The multiple irregularities have provoked two reactions in the country. One critique comes from economic experts who focus primarily on the structural deficiencies of Iran’s economic system as revealed by the scandal. The second focuses on the apparent corruption that made it possible.
Criticisms of banking laws and regulations, the privatisation regime, and the lack of transparency in the government apparatus have become rampant. Pourmohammadi, for instance, identified the government’s policy of forcing banks to drop their interest rates well below inflation as a structural source of economic corruption.
The way in which privatisation is being carried out has also come under fire. One manager of a private company active in Assaluyeh, the centre of Iran’s natural gas production, argues that privatisation in Iran has been more like the “government manufacturing of the private sector”.
It is a phenomenon of “pseudo-state companies entering the private sector in order to access economic rents”, he said. These companies continue to be run by managers who are either appointed by or closely linked to the government.
Iran “has stepped in the direction of crony capitalism that has taken shape in Russia,” one economics professor, who asked not be identified, told IPS.
The outcry against cronyism and corruption, rather than policies and regulations, is even more pronounced in Tehran’s streets. “The country is being plundered by the newly rich,” said Farhad, a taxi driver. “We don’t even know how many zeros billions have, and they say all this money was misplaced in merely six months.”
“Mongols have re-invaded and are intent on plundering the country again,” joked a woman lined up to buy bread at a Tehran bakery in a reference to the foreign invasions of Iran that began in the 13th century.
“One person can borrow billions without sufficient collateral, and I have to have two co-signatories along with a deposited check to borrow only a thousand dollars,” said Ali, an architecture student at the University of Tehran.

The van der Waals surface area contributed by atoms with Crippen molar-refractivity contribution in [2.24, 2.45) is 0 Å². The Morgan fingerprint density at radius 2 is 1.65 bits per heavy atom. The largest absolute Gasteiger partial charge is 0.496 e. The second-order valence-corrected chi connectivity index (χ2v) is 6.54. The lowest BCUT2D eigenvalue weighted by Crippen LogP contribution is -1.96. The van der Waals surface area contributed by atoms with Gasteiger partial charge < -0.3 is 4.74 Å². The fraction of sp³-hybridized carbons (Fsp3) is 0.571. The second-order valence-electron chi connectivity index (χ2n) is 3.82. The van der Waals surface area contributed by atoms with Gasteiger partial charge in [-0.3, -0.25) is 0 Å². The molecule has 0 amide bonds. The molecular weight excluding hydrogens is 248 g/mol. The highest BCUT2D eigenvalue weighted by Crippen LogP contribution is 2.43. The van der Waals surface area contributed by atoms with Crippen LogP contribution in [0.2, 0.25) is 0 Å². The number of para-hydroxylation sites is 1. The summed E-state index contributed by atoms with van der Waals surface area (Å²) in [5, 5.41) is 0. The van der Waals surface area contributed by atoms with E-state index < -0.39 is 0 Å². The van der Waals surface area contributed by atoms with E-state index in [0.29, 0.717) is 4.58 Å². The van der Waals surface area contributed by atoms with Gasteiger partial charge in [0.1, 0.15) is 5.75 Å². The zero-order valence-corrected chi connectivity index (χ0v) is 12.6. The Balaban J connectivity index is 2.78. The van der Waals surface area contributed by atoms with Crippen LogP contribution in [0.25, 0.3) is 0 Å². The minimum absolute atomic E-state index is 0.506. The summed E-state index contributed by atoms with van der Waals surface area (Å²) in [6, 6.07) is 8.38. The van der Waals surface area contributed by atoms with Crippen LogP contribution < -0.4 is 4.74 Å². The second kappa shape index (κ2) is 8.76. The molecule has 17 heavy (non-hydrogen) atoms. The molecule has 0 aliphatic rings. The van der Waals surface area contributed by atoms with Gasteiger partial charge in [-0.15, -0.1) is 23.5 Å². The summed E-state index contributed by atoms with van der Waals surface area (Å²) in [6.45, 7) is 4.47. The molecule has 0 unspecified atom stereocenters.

Information about the case has leaked almost daily, as knowledgeable politicians and officials jockey for position in what has rapidly become a very damaging scandal. The flight of Melli Bank’s chief to Canada was revealed by the Saderat Bank chief after he was fired by a committee that included CBI chief Bahmani and the minister of economy and finance, Shamseddin Hosseini.
The public, however, remains generally sceptical about whether justice will be served. Seyed Javad, a retired employee of the economy ministry, says that “the government does not want the names of higher officials involved to be revealed” despite calls by some members of Parliament for Bahmani’s resignation and Hosseini’s impeachment.
“This scandal has created even more problems for the government than the 2009 post-election protests since the issue is not merely the theft of people’s money,” a University of Tehran sociology professor told IPS. “Rather, it reflects the complete anomie in institutions, such as the Tehran Stock Exchange, banks, and (the government) Privatisation Organisation, as well as in laws and policies which oversee the privatisation process. To expect people to believe what officials are saying is a totally stupid expectation.”
According to a psychology professor at Tehran University, the scandal has broken the last link between the society and government. He states that people are constantly comparing themselves with those engaged in the misappropriation of funds and feel bitterly alienated from them.
“The extent of alienation was less during the 2009 protests since at that time there was some sort of interaction, but in this sordid affair there is a profound psychological and ethical rupture,” he said.